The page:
(CBS/AP) AUGUSTA, Ga. - Bubba Watson rarely plays a golf tournament without his 6-foot-2 wife, Angie, in the gallery.
She couldn't be there for the biggest win of his career, but she had a good reason: Two weeks ago the couple adopted a 1-month-old boy they named Caleb, a process that took more than two years.
Watson's wife, who once played pro basketball in Europe, said they considered flying up on Sunday for the final round. Watson said the adoption is not final and the baby cannot leave Florida yet. The couple, whose regular residence is in Scottsdale, Ariz., have leased a house in Orlando at Isleworth.
If the back nine at the Masters was a blur, so were the last two weeks. They have gone through the disappointment of thinking they were going to adopt, only for something to fall through.
The adoption of Caleb came together quickly, and they took the baby home Monday after Bay Hill.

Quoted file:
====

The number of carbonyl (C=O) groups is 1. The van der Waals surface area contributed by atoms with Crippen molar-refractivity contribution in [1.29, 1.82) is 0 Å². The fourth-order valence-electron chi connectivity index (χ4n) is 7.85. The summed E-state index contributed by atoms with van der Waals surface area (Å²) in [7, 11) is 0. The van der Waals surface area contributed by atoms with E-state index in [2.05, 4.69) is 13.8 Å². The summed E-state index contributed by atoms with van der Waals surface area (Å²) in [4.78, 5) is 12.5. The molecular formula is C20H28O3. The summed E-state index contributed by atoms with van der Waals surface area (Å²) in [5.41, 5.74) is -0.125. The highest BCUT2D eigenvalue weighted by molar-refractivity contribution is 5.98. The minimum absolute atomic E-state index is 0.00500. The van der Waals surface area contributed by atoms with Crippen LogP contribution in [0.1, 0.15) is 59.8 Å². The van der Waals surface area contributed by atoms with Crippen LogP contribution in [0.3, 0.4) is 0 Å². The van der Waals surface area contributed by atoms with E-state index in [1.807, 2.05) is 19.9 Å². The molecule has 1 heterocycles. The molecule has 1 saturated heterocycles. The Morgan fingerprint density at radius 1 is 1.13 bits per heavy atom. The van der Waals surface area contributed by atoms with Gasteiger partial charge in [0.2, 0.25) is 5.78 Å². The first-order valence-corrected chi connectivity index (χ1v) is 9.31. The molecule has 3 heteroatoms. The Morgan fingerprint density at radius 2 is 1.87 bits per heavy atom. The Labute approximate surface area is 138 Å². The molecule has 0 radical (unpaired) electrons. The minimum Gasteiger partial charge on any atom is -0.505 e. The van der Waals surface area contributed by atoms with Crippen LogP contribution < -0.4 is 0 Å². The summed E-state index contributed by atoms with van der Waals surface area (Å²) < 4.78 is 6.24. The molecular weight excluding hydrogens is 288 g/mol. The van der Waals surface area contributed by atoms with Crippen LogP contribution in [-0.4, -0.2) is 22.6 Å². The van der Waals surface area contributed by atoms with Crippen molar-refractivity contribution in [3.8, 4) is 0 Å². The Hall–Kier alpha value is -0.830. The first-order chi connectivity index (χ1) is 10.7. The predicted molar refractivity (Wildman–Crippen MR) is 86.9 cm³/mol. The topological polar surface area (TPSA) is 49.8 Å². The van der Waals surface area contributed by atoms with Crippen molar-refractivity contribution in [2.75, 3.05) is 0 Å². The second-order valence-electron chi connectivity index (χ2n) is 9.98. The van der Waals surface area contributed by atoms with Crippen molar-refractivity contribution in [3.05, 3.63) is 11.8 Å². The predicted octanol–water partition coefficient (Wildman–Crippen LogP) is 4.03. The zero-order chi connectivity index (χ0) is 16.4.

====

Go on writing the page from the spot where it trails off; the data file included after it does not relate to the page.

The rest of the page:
"I almost pulled out of Bay Hill, but I didn't," Watson said. "I finished fourth, and then Monday morning, we were down in south Florida picking up little Caleb. I can't wait to get back."
His wife watched on TV, and said it was as nervous as she has ever been watching golf.
"I was trying to feed Caleb, put him down for a nap," she told Golf Channel. "I feel like everything just went so fast."
When Phil Mickelson won the Masters in 2010, he was photographed in his green jacket in the drive-thru lane at Krispy Kreme. Now it's Watson's turn.
"You know he's going to put on that green jacket and drive down something in General Lee," his wife said.
Watson bought General Lee, the original car from the "Dukes of Hazzard" television series, earlier this year.
The next big question: What will he serve at the Champions Dinner next year at Augusta?
"No idea," his wife said. "He's really, really plain. His favorite meal is teriyaki chicken and rice. That would be boring."
CBSSports.com's Steve Elling says that Watson is an unconventional Masters winner.
"Watson plays by the seat of his britches and has now proven that you can bag the biggest trophies in the world by taking the minimalist route," Elling writes. "Watson, who has never had a formal lesson, does not use a swing coach or a mental-game guru, is perhaps the most jaw-dropping shot-maker on the PGA Tour, and this time, as he toured the most famous track in the world, he needed almost all the side sauce he could put on the ball."